As the Seattle Department of Transportation finishes its listening tour on the fully scaled-back Bicycle Master Plan schedule this week, the design of projects slated for completion in the next few years are starting to take shape. Here’s where the nuts-and-bolts decisions that impact the users of the transportation network every day are made. Earlier this month the “conceptual” design for E Union Street was released, and it clearly fell short of expectations for routes to be constructed with the limited funding we have. Bell Street is another segment that has a lot of potential to become a key segment of the safe bike network, but there are significant design challenges to overcome first.

Bell Street Park, which opened in 2014, turned a five-block segment of a normal street through Belltown into a unique-for-Seattle calmed one-lane road with bioswales, greenery, and curbs flanking the travel lane. The attempt to provide Belltown with some open space, which the neighborhood sorely lacks, has received mixed reviews since it opened.

While traffic on the street between 5th Ave and 1st Ave is supposed to be kept to a minimum by only permitting drivers to travel one block on the calmed segments before making a turn, this is not at all well-enforced. In addition, King County Metro buses can and do use most of the corridor at frequent intervals, making standing near the roadway pretty unpleasant.

The street is well-used by people riding bikes as a connection between bike lanes on Dexter Ave N and 9th Ave N and the 2nd Ave protected bike lane, but the lack of traffic calming inhibits it from becoming a route that all users might feel comfortable using. But SDOT’s plans for the street once it’s no longer needed as a bus corridor may fall short of allowing the street to achieve its full potential as a place for people biking, walking, and rolling.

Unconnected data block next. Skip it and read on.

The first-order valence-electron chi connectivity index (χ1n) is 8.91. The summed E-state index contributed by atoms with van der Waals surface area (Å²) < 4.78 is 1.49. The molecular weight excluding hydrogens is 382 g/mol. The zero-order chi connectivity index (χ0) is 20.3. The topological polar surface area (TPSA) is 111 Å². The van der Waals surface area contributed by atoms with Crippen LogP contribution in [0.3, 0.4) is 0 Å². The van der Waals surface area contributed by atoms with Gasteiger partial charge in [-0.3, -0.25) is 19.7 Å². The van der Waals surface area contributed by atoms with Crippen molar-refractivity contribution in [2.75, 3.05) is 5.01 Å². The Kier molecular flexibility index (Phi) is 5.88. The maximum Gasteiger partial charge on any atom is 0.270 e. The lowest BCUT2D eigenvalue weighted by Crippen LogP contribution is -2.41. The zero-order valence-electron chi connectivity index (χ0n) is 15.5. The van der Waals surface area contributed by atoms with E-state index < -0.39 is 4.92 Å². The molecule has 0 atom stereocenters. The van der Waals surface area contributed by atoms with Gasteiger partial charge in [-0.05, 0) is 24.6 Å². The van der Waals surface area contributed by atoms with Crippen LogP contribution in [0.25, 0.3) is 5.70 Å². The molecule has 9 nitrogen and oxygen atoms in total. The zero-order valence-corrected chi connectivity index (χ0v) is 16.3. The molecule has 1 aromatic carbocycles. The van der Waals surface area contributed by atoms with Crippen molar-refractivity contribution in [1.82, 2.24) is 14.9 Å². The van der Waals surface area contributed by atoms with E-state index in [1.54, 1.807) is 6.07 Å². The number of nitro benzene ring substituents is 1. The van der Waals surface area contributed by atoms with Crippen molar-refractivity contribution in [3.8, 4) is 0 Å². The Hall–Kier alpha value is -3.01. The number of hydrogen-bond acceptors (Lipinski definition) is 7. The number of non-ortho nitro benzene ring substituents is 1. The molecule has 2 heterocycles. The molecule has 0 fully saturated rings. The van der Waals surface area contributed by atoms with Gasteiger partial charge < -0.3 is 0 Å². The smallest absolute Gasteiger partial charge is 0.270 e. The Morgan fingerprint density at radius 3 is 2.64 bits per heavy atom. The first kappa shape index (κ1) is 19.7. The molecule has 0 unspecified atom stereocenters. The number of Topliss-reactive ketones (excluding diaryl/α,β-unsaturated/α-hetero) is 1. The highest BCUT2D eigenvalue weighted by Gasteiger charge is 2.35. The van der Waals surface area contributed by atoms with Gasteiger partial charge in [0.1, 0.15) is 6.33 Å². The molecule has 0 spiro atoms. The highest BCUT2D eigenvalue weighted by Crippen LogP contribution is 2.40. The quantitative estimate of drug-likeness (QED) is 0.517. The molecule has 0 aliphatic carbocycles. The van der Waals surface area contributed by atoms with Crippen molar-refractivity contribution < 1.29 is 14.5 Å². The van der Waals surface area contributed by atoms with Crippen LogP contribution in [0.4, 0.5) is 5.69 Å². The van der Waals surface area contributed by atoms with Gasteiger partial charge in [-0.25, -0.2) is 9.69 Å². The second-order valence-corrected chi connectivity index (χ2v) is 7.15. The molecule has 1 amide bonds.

The proposed design for Bell Street would leave the current Bell Street design unchanged, with “no bicycle facility markings…in the park”, according to the project website. People on bikes would be able to ride in both directions on that segment because of increased traffic diversion enforcement at 5th Avenue that will not permit any vehicles apart from emergency ones to enter Bell Street there. “Additional traffic calming measures” will also be implemented in Bell Street park but it’s not clear how stringent they will be. A narrow Bell Street with any amount of vehicle traffic is not a street most cyclists would like to ride against traffic flow.

The removal of vehicle traffic from Bell Street would also turn the street into a pedestrian corridor the likes of which Seattle has never seen before. But signage alone will not be able to create this reality.

Proposal for bike access on Bell Street. (City of Seattle)

Between 5th Ave and Denny Way, a two-way cycletrack would be installed on the north side of the street, along with a continuation of the current green street treatment in place on the rest of Bell Street. The designs for this cycletrack can be seen in the plans for Amazon’s newest building under construction on Block 21, between 7th Ave and 8th Ave.

Plans for Block 21. (Bike lane on north at bottom) (City of Seattle)
Site of future 2-way cycletrack next to Amazon’s block 21 (Photo by the author)